Assuming you plan to seek outside investment from angels, venture capital, private equity and/or the public markets, you will need a robust and well-organized virtual data room (VDR) for investor/buyer diligence. A VDR should include corporate documents, contracts, employment agreements, models and forecasts, patents and other IP, cap tables, tax returns, customer lists, vendor lists, financials and much more. It probably doesn’t make sense to keep the VDR updated with monthly/quarterly financials unless active due diligence is being carried out but getting the permanent files uploaded and organized will save time and stress later.
It is important, even early in the life of a start-up, to have sound policies and processes set up and documented. Even though it may seem unnecessary when transactional volume is low, it serves to establish credibility and communicates to investors, potential employees, and customers that you are running a well-organized operation and planning for scalability. It is also a good idea to develop sound internal controls. A well-designed internal control system often includes several individuals to provide adequate separation of duties. When the company is just getting started and has few employees it may not be possible to fill out your internal control structure in practice. However, having the system in place paves the way for future growth and provides clarity for all team members as the complexity increases.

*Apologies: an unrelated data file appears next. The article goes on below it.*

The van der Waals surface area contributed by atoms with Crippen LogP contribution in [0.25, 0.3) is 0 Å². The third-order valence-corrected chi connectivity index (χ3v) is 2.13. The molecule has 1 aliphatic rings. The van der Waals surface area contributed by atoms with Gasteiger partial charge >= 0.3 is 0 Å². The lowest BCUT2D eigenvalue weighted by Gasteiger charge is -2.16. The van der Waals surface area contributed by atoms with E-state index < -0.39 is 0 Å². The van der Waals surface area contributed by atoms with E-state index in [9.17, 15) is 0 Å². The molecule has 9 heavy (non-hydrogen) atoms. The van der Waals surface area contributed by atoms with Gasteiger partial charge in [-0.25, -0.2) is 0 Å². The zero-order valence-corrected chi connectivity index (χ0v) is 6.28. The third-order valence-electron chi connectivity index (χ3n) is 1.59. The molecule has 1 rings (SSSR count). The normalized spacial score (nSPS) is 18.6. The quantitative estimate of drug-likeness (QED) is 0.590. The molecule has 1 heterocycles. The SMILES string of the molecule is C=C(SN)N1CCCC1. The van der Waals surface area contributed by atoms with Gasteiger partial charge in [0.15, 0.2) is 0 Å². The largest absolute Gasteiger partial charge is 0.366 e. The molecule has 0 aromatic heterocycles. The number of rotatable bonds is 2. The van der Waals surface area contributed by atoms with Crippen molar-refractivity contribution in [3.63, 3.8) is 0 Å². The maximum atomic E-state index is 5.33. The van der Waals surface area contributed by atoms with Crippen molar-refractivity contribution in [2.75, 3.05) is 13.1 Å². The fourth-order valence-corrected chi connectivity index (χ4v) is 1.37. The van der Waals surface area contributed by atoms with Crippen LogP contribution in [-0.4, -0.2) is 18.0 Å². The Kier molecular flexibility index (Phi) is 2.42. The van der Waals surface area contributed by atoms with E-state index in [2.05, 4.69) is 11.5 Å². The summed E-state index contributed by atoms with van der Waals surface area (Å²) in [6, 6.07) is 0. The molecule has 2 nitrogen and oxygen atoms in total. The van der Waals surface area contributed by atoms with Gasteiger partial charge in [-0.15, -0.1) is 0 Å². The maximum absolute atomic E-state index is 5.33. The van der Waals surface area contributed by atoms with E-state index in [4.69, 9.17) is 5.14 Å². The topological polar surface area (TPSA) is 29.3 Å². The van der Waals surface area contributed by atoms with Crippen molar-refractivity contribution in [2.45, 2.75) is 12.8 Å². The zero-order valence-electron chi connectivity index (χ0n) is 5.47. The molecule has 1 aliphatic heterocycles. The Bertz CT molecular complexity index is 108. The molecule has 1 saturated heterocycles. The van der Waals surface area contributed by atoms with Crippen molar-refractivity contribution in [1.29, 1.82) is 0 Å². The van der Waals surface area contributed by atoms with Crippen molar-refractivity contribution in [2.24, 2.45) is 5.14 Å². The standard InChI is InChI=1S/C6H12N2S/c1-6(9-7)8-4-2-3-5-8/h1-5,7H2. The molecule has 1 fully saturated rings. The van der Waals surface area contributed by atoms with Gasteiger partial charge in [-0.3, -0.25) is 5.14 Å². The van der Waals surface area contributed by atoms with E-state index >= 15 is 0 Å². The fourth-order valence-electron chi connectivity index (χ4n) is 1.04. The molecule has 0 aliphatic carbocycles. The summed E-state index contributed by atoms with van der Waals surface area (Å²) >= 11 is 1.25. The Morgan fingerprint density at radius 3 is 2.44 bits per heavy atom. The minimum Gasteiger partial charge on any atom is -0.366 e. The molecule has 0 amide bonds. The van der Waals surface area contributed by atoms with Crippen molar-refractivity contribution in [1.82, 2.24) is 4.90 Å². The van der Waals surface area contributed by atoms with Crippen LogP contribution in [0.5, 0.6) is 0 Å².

The best time to get your financial house in order is now. And it’s never too early to start thinking about improving your chances of success through people, systems, and processes. (Not coincidentally I prioritize people first because if you do a good job there you can largely delegate systems and processes) In fact, it’s much easier to stand these areas up before you are swamped with sales demos, customer orders to fulfill, employees to manage, a high volume of transactions to process and record and investors to pitch.